Thursday, March 29, 2018

New Guest Article: 10 Legendary Figures From Ancient Greek Folklore And Mythology


(censored and cropped version of The Apotheosis of Hercules, by Noël Coypel (1628–1707), [Public Domain] via Creative Commons)

Numerous heroes, due to their super-human strength, cunning and courage, were worshipped as gods or demigods. Their diligence in doing their duty for the good of all mankind, as well as their guts to slay monsters, have made their stories truly immortal.

Continue reading about ten of these immortalized heroes from Greek myth and legend, HERE.

Tuesday, March 27, 2018

New Biography: Lucius Fulcinius Trio Lived And Died By The Law In Ancient Rome


(Zoomed and cropped version of “Cicero Denounces Catiline” painted by Cesare Maccari (1840–1919), c. 1889, [Public Domain] via Creative Commons).

During the reign of Emperor Tiberius (r. 14-37), lawyers could amass huge fortunes as prosecutors. Similar to a witch-hunt atmosphere, the rich and powerful in Tiberius’ empire threw countless accusations of criminality and treason at each other. The prosecutor that won these high-profile treason cases could expect to gain a portion of the defendant’s assets. In addition to the ill-gotten wealth, the act of prosecuting supposed traitors could also lead to honorary awards and government promotions. Among the many prosecutors that participated in the judicial reign of terror was a man named Lucius Fulcinius Trio.

Continue reading about Trio's eventfull law career, HERE.

Thursday, March 1, 2018

New Guest Article: 10+1 Life-Changing Quotes From Ancient Greece

(Plato’s Academy, by Raphael (1483–1520), [Public Domain] via Creative Commons)

Greece preserves one of the most ancient cultures and one of the most inspiring histories worldwide. Its history is made up of bloody wars and occupations, but also of people who, with their ideas, visions and ambitions, have shaped the course of the whole world. Most of them are considered to be philosophers and many of their ideas, point of view and world theories still inspire modern people. Although many of them did not actually write texts, their sayings were saved by their students. Recognized virtues, such as discipline, glory, honor, and the value of family and friendship, can be traced back to their insights, and still move and influence modern people's lives.

Continue reading about these life-changing quotes from the brightest minds of ancient Greece, HERE.

Thursday, February 22, 2018

New Biography / Article: The Greatly Endowed Plot Of Lü Buwei To End His Affair With The Mother Of A Chinese King

(Career of Xu Xianqing Huanji Tu 18, c. 1590s, [Public Domain] via Creative Commons)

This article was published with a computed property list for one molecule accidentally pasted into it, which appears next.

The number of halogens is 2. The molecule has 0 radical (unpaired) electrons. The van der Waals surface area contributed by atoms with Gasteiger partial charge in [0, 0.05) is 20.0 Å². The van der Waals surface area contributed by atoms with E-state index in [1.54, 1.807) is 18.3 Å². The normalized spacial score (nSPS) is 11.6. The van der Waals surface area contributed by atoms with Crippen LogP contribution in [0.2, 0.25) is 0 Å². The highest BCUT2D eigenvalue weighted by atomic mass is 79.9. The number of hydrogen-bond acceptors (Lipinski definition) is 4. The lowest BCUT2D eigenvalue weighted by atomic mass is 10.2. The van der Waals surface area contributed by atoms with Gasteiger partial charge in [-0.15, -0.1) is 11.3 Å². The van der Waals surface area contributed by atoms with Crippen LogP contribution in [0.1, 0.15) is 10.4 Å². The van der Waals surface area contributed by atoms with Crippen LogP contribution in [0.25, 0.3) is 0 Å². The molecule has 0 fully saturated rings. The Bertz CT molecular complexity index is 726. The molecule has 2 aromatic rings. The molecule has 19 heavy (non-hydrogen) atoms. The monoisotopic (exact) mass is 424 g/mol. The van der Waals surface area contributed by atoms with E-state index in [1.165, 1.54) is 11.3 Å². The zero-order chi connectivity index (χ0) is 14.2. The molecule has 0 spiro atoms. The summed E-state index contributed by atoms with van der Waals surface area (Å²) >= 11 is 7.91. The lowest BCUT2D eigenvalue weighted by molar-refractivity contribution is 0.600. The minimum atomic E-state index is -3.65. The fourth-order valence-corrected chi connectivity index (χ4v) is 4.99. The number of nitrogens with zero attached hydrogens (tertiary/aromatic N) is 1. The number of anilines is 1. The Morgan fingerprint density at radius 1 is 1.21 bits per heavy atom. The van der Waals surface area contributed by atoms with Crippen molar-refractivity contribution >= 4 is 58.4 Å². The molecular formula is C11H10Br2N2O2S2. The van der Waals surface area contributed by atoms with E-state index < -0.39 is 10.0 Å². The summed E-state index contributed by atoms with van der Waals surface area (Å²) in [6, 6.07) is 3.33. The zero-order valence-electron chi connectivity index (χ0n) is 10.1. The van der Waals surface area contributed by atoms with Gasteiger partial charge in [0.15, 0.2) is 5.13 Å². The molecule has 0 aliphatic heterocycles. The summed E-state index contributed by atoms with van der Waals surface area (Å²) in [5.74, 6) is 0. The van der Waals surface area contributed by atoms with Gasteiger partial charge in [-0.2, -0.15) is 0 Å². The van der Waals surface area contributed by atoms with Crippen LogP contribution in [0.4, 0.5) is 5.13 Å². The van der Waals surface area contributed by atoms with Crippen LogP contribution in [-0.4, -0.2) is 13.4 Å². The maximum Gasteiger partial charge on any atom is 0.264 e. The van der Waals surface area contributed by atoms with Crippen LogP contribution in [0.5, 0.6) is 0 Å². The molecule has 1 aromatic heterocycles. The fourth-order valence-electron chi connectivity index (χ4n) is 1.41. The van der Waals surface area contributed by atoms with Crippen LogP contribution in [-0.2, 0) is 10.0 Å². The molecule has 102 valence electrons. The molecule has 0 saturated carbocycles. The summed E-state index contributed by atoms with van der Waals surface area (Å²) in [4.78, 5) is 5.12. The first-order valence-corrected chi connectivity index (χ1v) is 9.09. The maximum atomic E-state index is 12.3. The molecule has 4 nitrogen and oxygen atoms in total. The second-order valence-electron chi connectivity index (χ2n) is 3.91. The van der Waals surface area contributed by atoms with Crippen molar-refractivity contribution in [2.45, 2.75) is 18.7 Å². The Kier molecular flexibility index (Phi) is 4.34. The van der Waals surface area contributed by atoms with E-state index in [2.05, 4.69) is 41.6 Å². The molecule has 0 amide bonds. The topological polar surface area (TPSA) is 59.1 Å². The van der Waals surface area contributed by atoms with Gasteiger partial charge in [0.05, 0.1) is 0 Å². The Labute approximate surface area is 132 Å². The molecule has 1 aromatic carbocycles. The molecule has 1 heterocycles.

Lü Buwei was a prominent minister of Qin during the decades before the kings of Qin formally became emperors. He began his career as a simple merchant, and, because of his keen mind for strategy and administration, his business was extremely profitable. Nevertheless, his career trajectory would dramatically change after a trip to the city of Handan, the capital of the state of Zhao.

While in Handan, Lü Buwei encountered a Qin nobleman being held there as a diplomatic hostage—the man’s name was Zichu. He was one of more than twenty sons fathered by Lord Anguo, who had become the crown prince of Qin around 267 BCE. As such, Zichu was a member of the Qin royal family, but he was still considered low enough in the succession to be given away by his king as a hostage to assure peace between Qin and Zhao. Nevertheless, with a potential heir to the kingdom of Qin at his fingertips, Lü Buwei decided to give up the life of a merchant for that of a politician.

Continue reading about the dramatic life of Lü Buwei and the bizarre story of his downfall, HERE.

Thursday, February 15, 2018

New Article: The Numidian Chief, Tacfarinas, And His Persistent Wars Against Rome

(Hannibal at Cannae, by Heinrich Leutemann (1824-1905), [Public Domain] via Creative Commons).

In the first two decades of the 1st century, a peculiar military leader named Tacfarinas asserted himself as a constant thorn in the side of the Roman Empire by unrelentingly threatening their interests in North Africa. Thankfully for us, the Roman historian and statesman, Tacitus (c. 56-117), kept fairly detailed records of Tacfarinas’ campaigns within his book, The Annals of Imperial Rome. Even though The Annals focused on the actions of the imperial family, especially Emperor Tiberius (r. 14-37), Tacfarinas’ name made numerous appearances in the pages, popping up each time he launched another invasion of Rome, which seemingly occurred every other year. So, even though Tacitus often sidelined describing Tacfarinas’ reign of terror in favor of discussing political maneuverings in Rome, a decent sketch of Tacfarinas’ life can be drawn from The Annals of Imperial Rome.

Tacfarinas was born in Numidia, and like many of Rome’s greatest threats, he began his career in the Roman military as an auxiliary soldier serving in North Africa. He eventually deserted from the Roman military and started a new life as a bandit. His ambitions, however, were too broad for common thievery. He gathered a large band of marauders and began to teach them Roman military discipline and tactics. Once he had gathered enough resources, he even equipped an elite core of his forces in Roman-styled weaponry and armor. Finally, Tacfarinas somehow maneuvered himself into becoming chief of the Musulamian tribe, a strong Numidian people known for their great warriors. With his newfound power, Tacfarinas was able to strike up a secret alliance between his own troops and other anti-Rome factions in North Africa. Along with Tacfarinas’ own bandits and Musulamian soldiers, the Cinithii tribe and dissidents from the Roman-aligned kingdoms of Mauretania and Garamantes also joined the growing coalition.

Continue reading about the persistent campaigns of Tacfarinas against the Roman Empire, HERE.